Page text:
The decision to hold the school in Africa was made in an attempt to make an impact on young African researchers and postgraduate students who were interested in nuclear instrumentation. Previous workshops had attracted, on average, only one or two African students.
ICFA2001 achieved this goal and was a resounding success. Of the 96 students in the school, 45 were African, and they represented 12 different countries. Not only was the students’ level of preparation high, but all brought with them a remarkable enthusiasm for the subject. Many had a clear understanding of the instrumentation needs faced by their home countries, which were, in general, related to applications such as nuclear medicine and ambient protection (as in the case of a student from Sierra Leone who was working on radioactive waste management). Yet it was clear that such pragmatism is balanced by a common sentiment that involvement in basic research might be a way to slow down the “brain drain” from their home countries.
To promote “Science for Africa” further, ICFA has launched a new programme this year that provides a follow-up to the school, by means of a number of summer student placements offered by CERN and DESY (and Fermilab is expected to participate next year). Suitable candidates were easily identified among the students of the school, and all studentships have been accepted.
It was also clear that South Africa might be able to act as a catalyst for science, and, in particular, nuclear physics, at a regional level, providing higher education to students from countries such as Kenya, Zambia and Mozambique. African students who distinguished themselves came not only from South Africa (primarily from the National Accelerator Centre) but also from Kenya, Nigeria and Tanzania.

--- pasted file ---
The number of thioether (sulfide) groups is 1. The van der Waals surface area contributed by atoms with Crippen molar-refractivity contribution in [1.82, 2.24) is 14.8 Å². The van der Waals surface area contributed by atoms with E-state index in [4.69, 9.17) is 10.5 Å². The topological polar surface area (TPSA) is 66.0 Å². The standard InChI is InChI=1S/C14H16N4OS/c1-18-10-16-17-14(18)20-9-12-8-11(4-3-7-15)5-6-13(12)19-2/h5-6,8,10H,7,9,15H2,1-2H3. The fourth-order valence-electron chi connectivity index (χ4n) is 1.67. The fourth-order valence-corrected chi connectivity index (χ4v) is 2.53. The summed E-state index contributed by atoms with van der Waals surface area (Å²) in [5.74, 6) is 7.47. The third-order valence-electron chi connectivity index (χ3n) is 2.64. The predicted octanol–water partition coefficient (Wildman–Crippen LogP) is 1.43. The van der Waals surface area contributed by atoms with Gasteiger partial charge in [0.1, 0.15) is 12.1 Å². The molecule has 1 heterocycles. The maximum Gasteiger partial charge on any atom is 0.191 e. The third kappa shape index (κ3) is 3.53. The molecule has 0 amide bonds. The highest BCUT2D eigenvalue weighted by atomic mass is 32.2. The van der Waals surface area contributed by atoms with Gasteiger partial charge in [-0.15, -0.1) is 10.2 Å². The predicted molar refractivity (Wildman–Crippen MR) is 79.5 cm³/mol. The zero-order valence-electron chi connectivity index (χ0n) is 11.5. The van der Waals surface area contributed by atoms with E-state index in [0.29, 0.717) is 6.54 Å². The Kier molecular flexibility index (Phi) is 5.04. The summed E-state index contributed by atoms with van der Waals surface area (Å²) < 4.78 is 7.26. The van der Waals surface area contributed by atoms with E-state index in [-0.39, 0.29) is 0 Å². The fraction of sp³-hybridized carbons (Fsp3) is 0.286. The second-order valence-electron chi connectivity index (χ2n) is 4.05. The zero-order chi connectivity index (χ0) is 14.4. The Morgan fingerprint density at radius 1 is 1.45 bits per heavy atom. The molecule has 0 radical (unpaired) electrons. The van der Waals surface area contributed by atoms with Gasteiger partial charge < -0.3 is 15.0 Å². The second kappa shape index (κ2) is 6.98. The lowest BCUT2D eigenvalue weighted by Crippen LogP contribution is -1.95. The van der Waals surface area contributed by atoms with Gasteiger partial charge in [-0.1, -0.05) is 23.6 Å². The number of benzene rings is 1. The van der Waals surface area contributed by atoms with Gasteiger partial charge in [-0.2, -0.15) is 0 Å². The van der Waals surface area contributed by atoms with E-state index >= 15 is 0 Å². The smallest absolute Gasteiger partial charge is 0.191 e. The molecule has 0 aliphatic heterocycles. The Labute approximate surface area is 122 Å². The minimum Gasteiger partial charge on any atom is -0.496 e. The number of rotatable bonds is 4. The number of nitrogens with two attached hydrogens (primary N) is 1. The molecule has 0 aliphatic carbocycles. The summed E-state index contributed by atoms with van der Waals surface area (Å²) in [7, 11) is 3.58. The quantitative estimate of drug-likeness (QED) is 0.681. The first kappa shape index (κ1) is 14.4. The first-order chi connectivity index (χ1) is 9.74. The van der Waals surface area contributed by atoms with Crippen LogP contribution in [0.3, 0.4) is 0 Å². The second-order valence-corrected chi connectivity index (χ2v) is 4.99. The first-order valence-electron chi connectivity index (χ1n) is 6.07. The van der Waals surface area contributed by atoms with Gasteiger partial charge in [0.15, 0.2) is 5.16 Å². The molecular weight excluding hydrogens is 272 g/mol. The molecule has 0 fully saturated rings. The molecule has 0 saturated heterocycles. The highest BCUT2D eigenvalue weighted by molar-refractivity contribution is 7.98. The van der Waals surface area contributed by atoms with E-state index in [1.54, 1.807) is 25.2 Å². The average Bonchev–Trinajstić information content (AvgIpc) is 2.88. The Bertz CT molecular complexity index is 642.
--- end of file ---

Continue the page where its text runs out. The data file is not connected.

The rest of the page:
With “Science for Africa” as its motto, the National Accelerator Centre has made its objectives clear. Indeed, the centre’s leading role in African science was apparent throughout the school, as was the significant support given by local scientific authorities.
Small but active
The facilities at the National Accelerator Centre are good, despite the cashflow crisis in the past couple of years that has triggered a downsizing of its workforce. The centre has overcome that hurdle and has a stable workforce of about 200 staff. Its experimental physics group is small but active and includes several young postgraduates who are working on MScs and PhDs. Significant effort is being made to bridge the age gap and remedy racial disparity.
With these resources the centre carries out several programmes. Its radiation therapy programme includes impressive facilities for neutron and proton therapy with which hundreds of patients have been treated, while its production of isotopes for medical applications brings in additional income for the centre through their sale on both the national and the international markets. The centre also runs a nuclear physics programme, including the use of a spectrometer to study nuclear reactions, and a new state-of-the-art “gamma ball” (Afrodite), which has attracted foreign experimentalists from such laboratories as INFN-Milano, Italy; and another on material science, using a nuclear microprobe on a 6 MV Van de Graaff accelerator.
Activities are based on a large separated sector cyclotron that accelerates protons to energies of 200 MeV, and heavier particles to much higher energies. Two smaller cyclotrons are also used to provide intense beams of light ions, polarized light ions or heavy ions for injection into the large cyclotron. The beam time from the cyclotron is shared equally among the three main programmes, with some beam allocated specifically to the experimental physics community at weekends, when users come in from several South African universities and from abroad.
ICFA2001 was the eighth edition of the school. Previous editions took place at ICTP Trieste, Italy, in 1987, 1989 and 1991; in Rio de Janeiro, Brazil, in 1990; in Bombay, India, in 1993; in Ljubljana, Slovenia, in 1995; in Léon, Guanajuato, Mexico, in 1997; and in Istanbul, Turkey, in 1999.
The ICFA2001 instrumentation school was jointly supported by the National Research Foundation, DACST, ESCAM and NESCA of South Africa, and by CERN, DESY, INFN, ICTP, IN2P3, RAL, DOE and NSF.